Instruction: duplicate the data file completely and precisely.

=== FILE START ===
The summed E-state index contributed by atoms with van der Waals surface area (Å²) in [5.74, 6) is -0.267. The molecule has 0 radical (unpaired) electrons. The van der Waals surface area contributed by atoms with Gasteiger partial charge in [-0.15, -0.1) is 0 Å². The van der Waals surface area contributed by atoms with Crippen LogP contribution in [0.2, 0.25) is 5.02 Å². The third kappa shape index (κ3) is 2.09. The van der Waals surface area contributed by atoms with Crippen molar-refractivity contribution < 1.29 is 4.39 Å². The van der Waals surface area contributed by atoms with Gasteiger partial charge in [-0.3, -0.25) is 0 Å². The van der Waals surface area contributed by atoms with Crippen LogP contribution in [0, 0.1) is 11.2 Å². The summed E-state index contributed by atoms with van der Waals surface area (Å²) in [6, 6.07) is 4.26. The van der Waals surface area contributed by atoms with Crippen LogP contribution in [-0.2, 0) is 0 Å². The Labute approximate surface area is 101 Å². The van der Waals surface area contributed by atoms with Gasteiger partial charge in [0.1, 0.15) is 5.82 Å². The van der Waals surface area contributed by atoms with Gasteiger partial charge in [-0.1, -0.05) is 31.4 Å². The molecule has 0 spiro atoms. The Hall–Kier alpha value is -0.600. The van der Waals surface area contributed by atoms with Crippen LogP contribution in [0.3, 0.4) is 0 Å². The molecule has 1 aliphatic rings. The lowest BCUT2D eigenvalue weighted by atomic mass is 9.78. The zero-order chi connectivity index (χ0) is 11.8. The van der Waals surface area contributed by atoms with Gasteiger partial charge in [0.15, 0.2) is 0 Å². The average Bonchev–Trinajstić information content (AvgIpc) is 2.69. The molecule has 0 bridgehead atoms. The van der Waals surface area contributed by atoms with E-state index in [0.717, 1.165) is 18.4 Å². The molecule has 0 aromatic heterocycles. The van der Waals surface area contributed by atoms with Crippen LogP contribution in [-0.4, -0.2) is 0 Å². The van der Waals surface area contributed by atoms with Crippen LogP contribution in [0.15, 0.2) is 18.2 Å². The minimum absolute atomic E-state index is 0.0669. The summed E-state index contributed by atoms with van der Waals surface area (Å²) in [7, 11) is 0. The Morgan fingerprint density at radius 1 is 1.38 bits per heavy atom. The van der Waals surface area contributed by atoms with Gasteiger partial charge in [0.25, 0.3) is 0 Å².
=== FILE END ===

The summed E-state index contributed by atoms with van der Waals surface area (Å²) in [5.74, 6) is -0.267. The molecule has 0 radical (unpaired) electrons. The van der Waals surface area contributed by atoms with Gasteiger partial charge in [-0.15, -0.1) is 0 Å². The van der Waals surface area contributed by atoms with Crippen LogP contribution in [0.2, 0.25) is 5.02 Å². The third kappa shape index (κ3) is 2.09. The van der Waals surface area contributed by atoms with Crippen molar-refractivity contribution < 1.29 is 4.39 Å². The van der Waals surface area contributed by atoms with Gasteiger partial charge in [-0.3, -0.25) is 0 Å². The van der Waals surface area contributed by atoms with Crippen LogP contribution in [0, 0.1) is 11.2 Å². The summed E-state index contributed by atoms with van der Waals surface area (Å²) in [6, 6.07) is 4.26. The van der Waals surface area contributed by atoms with Crippen LogP contribution in [-0.2, 0) is 0 Å². The Labute approximate surface area is 101 Å². The van der Waals surface area contributed by atoms with Gasteiger partial charge in [0.1, 0.15) is 5.82 Å². The van der Waals surface area contributed by atoms with Gasteiger partial charge in [-0.1, -0.05) is 31.4 Å². The molecule has 0 spiro atoms. The Hall–Kier alpha value is -0.600. The van der Waals surface area contributed by atoms with Crippen LogP contribution in [0.3, 0.4) is 0 Å². The molecule has 1 aliphatic rings. The lowest BCUT2D eigenvalue weighted by atomic mass is 9.78. The zero-order chi connectivity index (χ0) is 11.8. The van der Waals surface area contributed by atoms with Gasteiger partial charge in [0.15, 0.2) is 0 Å². The average Bonchev–Trinajstić information content (AvgIpc) is 2.69. The molecule has 0 bridgehead atoms. The van der Waals surface area contributed by atoms with E-state index in [0.717, 1.165) is 18.4 Å². The molecule has 0 aromatic heterocycles. The van der Waals surface area contributed by atoms with Crippen LogP contribution in [-0.4, -0.2) is 0 Å². The van der Waals surface area contributed by atoms with Crippen LogP contribution in [0.15, 0.2) is 18.2 Å². The minimum absolute atomic E-state index is 0.0669. The summed E-state index contributed by atoms with van der Waals surface area (Å²) in [7, 11) is 0. The Morgan fingerprint density at radius 1 is 1.38 bits per heavy atom. The van der Waals surface area contributed by atoms with Gasteiger partial charge in [0.25, 0.3) is 0 Å².